The Nikon D750 had buttons for most adjustments that were easy to find and when you needed to use the menu on the back screen it was obvious that Nikon had spent some time designing them to be intuitive. But what the D750 did not solve was washed out mid day full sun colors. Looking back on it now it is obvious that I should have stuck with the D750 longer and learned to improve this problem instead of jumping to the Sony system. I did not find out till later that using live view on the Nikon you could see a histogram before shooting. But I did use bracketing with the 750 and that worked well.
The full frame Nikon came with us on our summer motorhome trip and after a while I just got used to the size of it. The D5500 was still much lighter and easier to handle, but the D750 was OK.
My film photography in the first 6-7 months of 2018 suffered because I kept experimenting with different film stocks, using expired rolls, and using labs that were not great. This has now changed and I went back to using my preferred and unexpired film stocks plus two of the best labs and now my film shots look great.
We got back from our long summer trip in late August and by this time Nikon had set a date for intro of both their Z6 & 7. Sony was selling lots of A7iii and A7riii. After watching about 1,000 (exaggeration) you tube videos I decided in Oct to buy a Nikon Z7 or 6. I called George’s photo and then went down with the intention of buying a Z camera. While there I chickened out getting the new Nikon Z7 because it was expensive, new, and getting mixed reviews. I have a number of Sony-Minolta lenses that will adapt easily to the A7iii, and made the spit second fall back decision to get the Sony A7iii and 55mm f1.8 and not the Z7. Likely if the Z6 would have been available then I might have gone that way. I figured, “If you don’t like the Sony you can sell it. The price was not in the same range as the Z7 and the Sony was very very popular so no problem selling it.” The next day I got the Sony A7iii, LA EA4 Sony adapter, and Zeiss 55mm f1.8.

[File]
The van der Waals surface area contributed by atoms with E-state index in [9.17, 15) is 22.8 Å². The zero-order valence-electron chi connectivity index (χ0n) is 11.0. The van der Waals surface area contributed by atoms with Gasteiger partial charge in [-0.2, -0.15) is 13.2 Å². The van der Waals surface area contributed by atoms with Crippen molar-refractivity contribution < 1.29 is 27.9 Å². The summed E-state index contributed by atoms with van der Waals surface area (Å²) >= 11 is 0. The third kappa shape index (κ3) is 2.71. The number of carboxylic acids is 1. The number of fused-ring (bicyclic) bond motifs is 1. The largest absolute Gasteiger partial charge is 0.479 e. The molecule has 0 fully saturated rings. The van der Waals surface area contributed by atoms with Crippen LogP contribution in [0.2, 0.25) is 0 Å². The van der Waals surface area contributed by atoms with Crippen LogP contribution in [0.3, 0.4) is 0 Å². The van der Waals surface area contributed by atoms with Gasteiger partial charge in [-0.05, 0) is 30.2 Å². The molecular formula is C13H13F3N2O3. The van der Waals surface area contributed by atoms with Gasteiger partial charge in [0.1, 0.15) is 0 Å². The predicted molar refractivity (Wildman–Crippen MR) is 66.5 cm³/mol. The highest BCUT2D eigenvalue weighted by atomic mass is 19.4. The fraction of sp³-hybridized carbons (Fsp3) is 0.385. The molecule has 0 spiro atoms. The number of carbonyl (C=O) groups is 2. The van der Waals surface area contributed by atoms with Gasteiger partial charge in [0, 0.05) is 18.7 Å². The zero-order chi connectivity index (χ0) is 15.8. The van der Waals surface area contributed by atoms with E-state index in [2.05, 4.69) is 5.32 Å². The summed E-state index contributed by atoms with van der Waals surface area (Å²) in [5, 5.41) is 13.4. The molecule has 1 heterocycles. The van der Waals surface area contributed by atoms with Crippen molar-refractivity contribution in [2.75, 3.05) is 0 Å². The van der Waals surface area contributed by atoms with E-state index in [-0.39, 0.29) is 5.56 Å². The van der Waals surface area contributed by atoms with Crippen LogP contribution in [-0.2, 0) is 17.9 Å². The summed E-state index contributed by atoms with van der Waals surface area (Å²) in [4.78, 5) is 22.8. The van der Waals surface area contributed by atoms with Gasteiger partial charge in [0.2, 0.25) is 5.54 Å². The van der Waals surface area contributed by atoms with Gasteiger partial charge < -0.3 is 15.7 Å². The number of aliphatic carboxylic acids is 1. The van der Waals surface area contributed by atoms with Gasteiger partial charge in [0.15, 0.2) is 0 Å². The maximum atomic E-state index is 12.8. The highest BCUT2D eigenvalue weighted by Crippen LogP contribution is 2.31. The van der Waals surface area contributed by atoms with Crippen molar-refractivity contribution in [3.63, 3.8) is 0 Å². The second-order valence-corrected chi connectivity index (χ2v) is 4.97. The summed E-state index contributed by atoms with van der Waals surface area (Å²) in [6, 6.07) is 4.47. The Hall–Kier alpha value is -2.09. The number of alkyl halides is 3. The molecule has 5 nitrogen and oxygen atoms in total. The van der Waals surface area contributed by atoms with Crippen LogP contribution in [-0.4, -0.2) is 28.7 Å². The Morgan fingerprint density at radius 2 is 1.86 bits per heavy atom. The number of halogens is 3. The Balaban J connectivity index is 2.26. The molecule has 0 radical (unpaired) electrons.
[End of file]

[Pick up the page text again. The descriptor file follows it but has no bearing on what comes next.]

Right away after getting the Sony it was obvious that it was difficult to use and confusing. I had had 4 Sony compact cameras over the years so I knew a little about the Sony menu system.
I did find that the sony adapter worked well with the Minolta A mount glass. But while several of the Minolta lenses worked brilliantly on the film camera they were made for the Sony A7iii image quality with them was just not as good. Why, I suspect these lenses were developed for film and the A mount. They just don’t perform as well as when adapted. This is stated over and over again by Ken Rockwell in his blog kenrockwell.com which you should read. I agree with him.
Just before Christmas I bought the Sony G 24-105mm f4 lens for the A7. It works great, $1,300. I bought this as I liked the Nikon 24-120mm f4 and missed it’s abilities. This Sony is essentially the same but does not cut the corners just a bit at 24mm like the Nikon did. I only paid $500 for the Nikon and the construction quality seemed just as good. Plus the D750 was quite well weather sealed and the Sony A7iii does not seem to be.
The switch to Sony from Nikon was painless. I found willing buyers quickly for all of my Nikon gear. I sold the D750 and 24-120mm for very little less than I paid. But of course less the ebay sellers fee. The D5500 I used for 3 1/2 years and sold it with kit lens for around 60% of what I paid. The Sony HX80 sold for about 60% of what I paid and I only used it 1 1/2 years.
So what did I loose and gain by all of these transactions.
I gained eye auto focus.
I lost one camera I loved – D5500 and two I liked – Nikon D750 & Sony HX80 and gained one camera that is technically very competent that is growing on me a bit but so far I would have to say I only like it slightly.
If I had it to do over again I would go back to what I had.
Auto eye focus is not enough to make this worth it. One of my New Years 2019 resolutions is to get rid of GAS and use what I have now for the rest of the year. I will make two exceptions 1. Olympus introduces a full frame camera that follows what I like about the Olympus OM2n of small size, high capability, and everything you need and nuthin you don’t at a price I am willing to pay. 2. Nikon updates either the Z6 or D750 that fixes the obvious flaws in both bodies. And I can sell the Sony for enough to pay for one of these two exceptions. If neither of those two scenarios comes to pass I am going to live with what I have and improve my skills with that gear the complete year.
Expanding on my exceptions 1 and 2.